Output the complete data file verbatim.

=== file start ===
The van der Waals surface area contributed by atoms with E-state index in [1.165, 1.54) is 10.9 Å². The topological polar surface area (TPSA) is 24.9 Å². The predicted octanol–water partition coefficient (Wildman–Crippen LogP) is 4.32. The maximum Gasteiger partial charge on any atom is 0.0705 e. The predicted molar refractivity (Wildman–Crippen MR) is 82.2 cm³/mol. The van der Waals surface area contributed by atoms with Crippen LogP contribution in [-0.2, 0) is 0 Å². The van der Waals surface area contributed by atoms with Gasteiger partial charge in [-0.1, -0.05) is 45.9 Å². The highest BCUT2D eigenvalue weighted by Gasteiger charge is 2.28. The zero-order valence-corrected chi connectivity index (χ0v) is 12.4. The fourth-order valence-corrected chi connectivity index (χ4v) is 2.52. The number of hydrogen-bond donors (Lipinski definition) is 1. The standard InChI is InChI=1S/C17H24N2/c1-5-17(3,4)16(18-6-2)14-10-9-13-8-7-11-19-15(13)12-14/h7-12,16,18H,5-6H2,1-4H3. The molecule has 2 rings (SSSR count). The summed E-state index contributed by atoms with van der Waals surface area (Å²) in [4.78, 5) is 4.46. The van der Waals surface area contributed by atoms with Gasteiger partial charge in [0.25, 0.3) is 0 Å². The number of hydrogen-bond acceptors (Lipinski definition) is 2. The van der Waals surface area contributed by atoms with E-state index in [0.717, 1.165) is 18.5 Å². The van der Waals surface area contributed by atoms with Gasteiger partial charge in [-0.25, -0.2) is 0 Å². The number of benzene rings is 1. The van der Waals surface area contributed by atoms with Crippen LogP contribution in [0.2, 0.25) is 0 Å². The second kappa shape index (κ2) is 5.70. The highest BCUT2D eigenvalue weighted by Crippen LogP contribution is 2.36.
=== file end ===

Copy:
The van der Waals surface area contributed by atoms with E-state index in [1.165, 1.54) is 10.9 Å². The topological polar surface area (TPSA) is 24.9 Å². The predicted octanol–water partition coefficient (Wildman–Crippen LogP) is 4.32. The maximum Gasteiger partial charge on any atom is 0.0705 e. The predicted molar refractivity (Wildman–Crippen MR) is 82.2 cm³/mol. The van der Waals surface area contributed by atoms with Crippen LogP contribution in [-0.2, 0) is 0 Å². The van der Waals surface area contributed by atoms with Gasteiger partial charge in [-0.1, -0.05) is 45.9 Å². The highest BCUT2D eigenvalue weighted by Gasteiger charge is 2.28. The zero-order valence-corrected chi connectivity index (χ0v) is 12.4. The fourth-order valence-corrected chi connectivity index (χ4v) is 2.52. The number of hydrogen-bond donors (Lipinski definition) is 1. The standard InChI is InChI=1S/C17H24N2/c1-5-17(3,4)16(18-6-2)14-10-9-13-8-7-11-19-15(13)12-14/h7-12,16,18H,5-6H2,1-4H3. The molecule has 2 rings (SSSR count). The summed E-state index contributed by atoms with van der Waals surface area (Å²) in [4.78, 5) is 4.46. The van der Waals surface area contributed by atoms with Gasteiger partial charge in [0.25, 0.3) is 0 Å². The number of hydrogen-bond acceptors (Lipinski definition) is 2. The van der Waals surface area contributed by atoms with E-state index in [0.717, 1.165) is 18.5 Å². The van der Waals surface area contributed by atoms with Gasteiger partial charge in [-0.25, -0.2) is 0 Å². The number of benzene rings is 1. The van der Waals surface area contributed by atoms with Crippen LogP contribution in [0.2, 0.25) is 0 Å². The second kappa shape index (κ2) is 5.70. The highest BCUT2D eigenvalue weighted by Crippen LogP contribution is 2.36.